2024 Diane Thomas Scholarship Recipient Forges a Path in Behavioral Health

Tuesday, June 18, 2024
woman walking up steps
girl studying books at table
hands holding in a counseling session
ýƵ graduate, Ingrid in blue and gold Commencement regalia

The path to find purpose can take many winding turns in life as was the case for ýƵ student and recent Spring 2024 graduate, Ingrid.

A Medical Emergency

A grave case of appendicitis that resulted in pneumonia and blood contamination at the tender age of 12 initially inspired Ingrid to investigate healthcare as a profession. "I aspired to become a general surgeon. My life was saved by the surgeons and nurses who were attending me. This ignited my passion for medicine. I wanted to be like them."

By the time she was 13 years old, Ingrid began studying medical books and human anatomy with enthusiasm. Though the subject matter was often difficult, Ingrid's passion spurred her forward. Whenever her determination faltered, she had the support of her dad. "One of my fondest memories is studying anatomical name flashcards with my dad; he would jokingly say he would take care of my future children while I performed surgeries. He was my biggest supporter."

A Family Devastation

Life took another turn. A month before she turned 16, Ingrid's father tragically ended his own life and changed hers forever. 

"Losing a parent naturally is hard, [but you can console yourself that] their time had come. Losing a parent to an accident is hard, [but you can blame] bad timing. Losing a parent to murder is hard, [but] you blame the person who did it. But losing a parent to suicide? It is the loneliest grief you can go through because you blame yourself. I took it extremely hard. I felt like I was stuck in limbo for what felt like years.  I didn’t care for anything, or anyone."

A Financial Setback

Ingrid's family also began to struggle financially as her father had been the sole breadwinner. Due to her intense grief, she stopped attending high school and eventually secured a part-time job at a local restaurant to help her mom make ends meet. 

"As time went on, I felt miserable. But I didn’t lose all hope, I wanted to save people, now more than ever. I studied at an adult academy to prepare myself to take the GED. I scored College Ready on almost all subjects. I knew I still wanted to alleviate peoples’ suffering, but I was directing my attention toward psychology now. I want to help people like my father who were suffering from a mental illness in silence. I want to help people like my mother, grieving and depressed. And I want to help people like me, left to pick up the broken pieces of the aftermath."

Forging a New Path

Ingrid's passion for learning was slowly rekindled. She enjoyed studying and learning new topics and eventually decided to enroll in ýƵ (ýƵ). With the help of scholarships, her mother, and Federal financial aid, Ingrid was able to enroll full-time at ýƵ and focus on her studies.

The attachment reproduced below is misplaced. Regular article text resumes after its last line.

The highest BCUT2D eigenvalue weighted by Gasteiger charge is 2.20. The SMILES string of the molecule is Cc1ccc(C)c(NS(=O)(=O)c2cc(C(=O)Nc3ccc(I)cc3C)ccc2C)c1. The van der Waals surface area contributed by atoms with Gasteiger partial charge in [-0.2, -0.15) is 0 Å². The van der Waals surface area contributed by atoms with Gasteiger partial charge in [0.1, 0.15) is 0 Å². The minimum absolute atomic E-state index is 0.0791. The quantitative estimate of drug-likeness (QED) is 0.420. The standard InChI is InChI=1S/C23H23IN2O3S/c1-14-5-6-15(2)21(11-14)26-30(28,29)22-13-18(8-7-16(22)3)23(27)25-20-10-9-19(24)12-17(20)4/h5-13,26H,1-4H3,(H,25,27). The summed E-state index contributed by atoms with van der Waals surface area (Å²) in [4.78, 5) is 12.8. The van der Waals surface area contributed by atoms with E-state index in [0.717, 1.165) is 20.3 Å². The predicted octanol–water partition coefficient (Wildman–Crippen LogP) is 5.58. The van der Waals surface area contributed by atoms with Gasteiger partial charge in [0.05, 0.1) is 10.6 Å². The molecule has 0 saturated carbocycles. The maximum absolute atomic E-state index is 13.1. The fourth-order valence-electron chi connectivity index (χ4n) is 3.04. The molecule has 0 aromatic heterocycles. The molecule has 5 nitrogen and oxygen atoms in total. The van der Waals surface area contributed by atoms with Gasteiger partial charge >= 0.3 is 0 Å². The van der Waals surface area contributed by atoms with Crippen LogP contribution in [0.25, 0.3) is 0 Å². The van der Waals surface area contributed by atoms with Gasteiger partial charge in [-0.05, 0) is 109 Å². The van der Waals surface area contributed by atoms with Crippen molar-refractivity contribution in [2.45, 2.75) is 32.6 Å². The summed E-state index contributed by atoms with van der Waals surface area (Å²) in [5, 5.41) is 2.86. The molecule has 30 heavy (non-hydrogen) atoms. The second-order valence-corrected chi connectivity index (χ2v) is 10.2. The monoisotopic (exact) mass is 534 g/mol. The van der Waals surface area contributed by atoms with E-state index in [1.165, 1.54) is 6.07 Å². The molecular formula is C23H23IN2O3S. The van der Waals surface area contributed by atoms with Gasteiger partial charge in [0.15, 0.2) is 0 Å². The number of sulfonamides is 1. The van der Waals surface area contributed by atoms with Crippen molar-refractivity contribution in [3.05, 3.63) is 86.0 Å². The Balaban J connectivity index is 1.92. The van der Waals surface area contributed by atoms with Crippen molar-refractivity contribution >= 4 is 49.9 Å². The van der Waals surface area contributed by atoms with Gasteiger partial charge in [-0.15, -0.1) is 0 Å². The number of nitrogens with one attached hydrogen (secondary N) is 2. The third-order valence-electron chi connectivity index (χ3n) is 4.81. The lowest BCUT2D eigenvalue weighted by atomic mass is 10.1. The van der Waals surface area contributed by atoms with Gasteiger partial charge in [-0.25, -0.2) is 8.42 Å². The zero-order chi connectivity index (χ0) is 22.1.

It wasn't long before life through another curveball - motherhood. Now a single mother, Ingrid's time was divided between family life and studies but her passion for behavioral health never waivered. She finished college strong, not only as part of the Honors Program at ýƵ but also as the 2024 recipient of the $10,000 Diane Thomas Transfer Scholarship

Looking forward to continuing her education at Arizona State University (ASU), Ingrid looks back on her time spent at ýƵ as one where she found her ultimate purpose and was given the space and support with which to heal.

"ýƵ allowed me to share my story and spread mental health awareness. I have been allowed to express myself in my [class] projects as a form of coping. Apart from advocating for mental health, I have been allowed to keep my father’s memory alive through scholarship essays [like Diane Thomas]. For a while, I was ashamed to admit what my father had done because it is seen as cowardly in society. Why do we shy away from it? Why do we forsake the people who need our help the most? These are the questions I ask myself; I want to become a voice for people with mental disorders and emotional disturbances. With the help of the Diane H. Thomas Scholarship, I can continue sharing my experience and raising awareness at ASU." 

Despite the terrible lows and emotional highs that have marked this first part of Ingrid's overall journey, she views the entire experience with a strong sense of purpose and appreciation.

"A father is someone a little girl looks up to as she grows up. She thinks he is the strongest and bravest man alive. When a daughter looks at her father, she feels safe and loved. That is the case for me as well. To this day, I still think my father was the strongest and bravest man alive. I am determined to persevere through anything because I want to save lives like mine was saved on the day of my surgery. I want to make a difference in the world."


Interested in studying behavioral health and helping your community? Check out the many programs offered in Behavioral Science and Human Services at ýƵ

If you or someone you know needs support, the ýƵ Counseling Office is available to all students through in-person appointments,  , e-mail (counseling@phoenixcollege.edu), and by phone (602-285-7392). 

Submissions for the Diane Thomas Scholarship will open in early Spring 2025. Find out more about the Diane Thomas Scholarship process.